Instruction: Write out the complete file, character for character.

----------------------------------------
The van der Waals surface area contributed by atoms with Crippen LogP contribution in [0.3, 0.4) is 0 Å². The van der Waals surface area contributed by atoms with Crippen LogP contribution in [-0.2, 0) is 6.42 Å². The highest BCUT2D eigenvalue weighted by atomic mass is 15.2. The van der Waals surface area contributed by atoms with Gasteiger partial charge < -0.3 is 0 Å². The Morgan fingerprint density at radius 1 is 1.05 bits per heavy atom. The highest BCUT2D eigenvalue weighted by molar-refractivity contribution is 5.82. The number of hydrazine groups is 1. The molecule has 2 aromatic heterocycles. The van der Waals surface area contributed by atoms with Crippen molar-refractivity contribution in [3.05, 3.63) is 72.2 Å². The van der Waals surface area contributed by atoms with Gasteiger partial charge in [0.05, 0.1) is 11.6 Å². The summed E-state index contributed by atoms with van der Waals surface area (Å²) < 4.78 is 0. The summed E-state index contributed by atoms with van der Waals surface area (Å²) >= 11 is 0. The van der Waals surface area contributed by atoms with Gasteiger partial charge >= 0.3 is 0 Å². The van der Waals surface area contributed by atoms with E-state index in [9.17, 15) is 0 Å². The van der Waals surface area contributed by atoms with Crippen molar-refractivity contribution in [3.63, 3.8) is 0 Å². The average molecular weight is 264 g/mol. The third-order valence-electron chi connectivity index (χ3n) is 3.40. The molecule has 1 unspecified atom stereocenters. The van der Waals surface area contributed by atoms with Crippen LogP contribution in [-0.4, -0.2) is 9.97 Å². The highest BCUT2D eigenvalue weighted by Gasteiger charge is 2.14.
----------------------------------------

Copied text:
The van der Waals surface area contributed by atoms with Crippen LogP contribution in [0.3, 0.4) is 0 Å². The van der Waals surface area contributed by atoms with Crippen LogP contribution in [-0.2, 0) is 6.42 Å². The highest BCUT2D eigenvalue weighted by atomic mass is 15.2. The van der Waals surface area contributed by atoms with Gasteiger partial charge < -0.3 is 0 Å². The Morgan fingerprint density at radius 1 is 1.05 bits per heavy atom. The highest BCUT2D eigenvalue weighted by molar-refractivity contribution is 5.82. The number of hydrazine groups is 1. The molecule has 2 aromatic heterocycles. The van der Waals surface area contributed by atoms with Crippen molar-refractivity contribution in [3.05, 3.63) is 72.2 Å². The van der Waals surface area contributed by atoms with Gasteiger partial charge in [0.05, 0.1) is 11.6 Å². The summed E-state index contributed by atoms with van der Waals surface area (Å²) < 4.78 is 0. The summed E-state index contributed by atoms with van der Waals surface area (Å²) >= 11 is 0. The van der Waals surface area contributed by atoms with Gasteiger partial charge >= 0.3 is 0 Å². The van der Waals surface area contributed by atoms with E-state index in [9.17, 15) is 0 Å². The van der Waals surface area contributed by atoms with Crippen molar-refractivity contribution in [3.63, 3.8) is 0 Å². The average molecular weight is 264 g/mol. The third-order valence-electron chi connectivity index (χ3n) is 3.40. The molecule has 1 unspecified atom stereocenters. The van der Waals surface area contributed by atoms with Crippen LogP contribution in [-0.4, -0.2) is 9.97 Å². The highest BCUT2D eigenvalue weighted by Gasteiger charge is 2.14.